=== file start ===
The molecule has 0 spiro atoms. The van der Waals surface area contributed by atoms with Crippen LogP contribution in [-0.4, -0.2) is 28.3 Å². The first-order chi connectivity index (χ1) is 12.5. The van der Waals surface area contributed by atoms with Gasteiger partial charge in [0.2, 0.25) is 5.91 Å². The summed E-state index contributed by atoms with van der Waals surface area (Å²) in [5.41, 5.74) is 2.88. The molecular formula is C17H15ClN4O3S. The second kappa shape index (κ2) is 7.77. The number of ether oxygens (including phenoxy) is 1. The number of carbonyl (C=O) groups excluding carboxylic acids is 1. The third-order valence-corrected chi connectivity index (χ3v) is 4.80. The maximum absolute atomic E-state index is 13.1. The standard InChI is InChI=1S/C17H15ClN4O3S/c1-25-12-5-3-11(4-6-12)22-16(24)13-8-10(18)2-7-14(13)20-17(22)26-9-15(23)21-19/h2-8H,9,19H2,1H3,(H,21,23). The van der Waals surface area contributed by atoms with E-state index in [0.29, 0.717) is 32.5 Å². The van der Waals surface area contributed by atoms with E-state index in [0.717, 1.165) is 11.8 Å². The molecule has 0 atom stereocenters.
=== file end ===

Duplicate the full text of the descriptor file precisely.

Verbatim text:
The molecule has 0 spiro atoms. The van der Waals surface area contributed by atoms with Crippen LogP contribution in [-0.4, -0.2) is 28.3 Å². The first-order chi connectivity index (χ1) is 12.5. The van der Waals surface area contributed by atoms with Gasteiger partial charge in [0.2, 0.25) is 5.91 Å². The summed E-state index contributed by atoms with van der Waals surface area (Å²) in [5.41, 5.74) is 2.88. The molecular formula is C17H15ClN4O3S. The second kappa shape index (κ2) is 7.77. The number of ether oxygens (including phenoxy) is 1. The number of carbonyl (C=O) groups excluding carboxylic acids is 1. The third-order valence-corrected chi connectivity index (χ3v) is 4.80. The maximum absolute atomic E-state index is 13.1. The standard InChI is InChI=1S/C17H15ClN4O3S/c1-25-12-5-3-11(4-6-12)22-16(24)13-8-10(18)2-7-14(13)20-17(22)26-9-15(23)21-19/h2-8H,9,19H2,1H3,(H,21,23). The van der Waals surface area contributed by atoms with E-state index in [0.29, 0.717) is 32.5 Å². The van der Waals surface area contributed by atoms with E-state index in [0.717, 1.165) is 11.8 Å². The molecule has 0 atom stereocenters.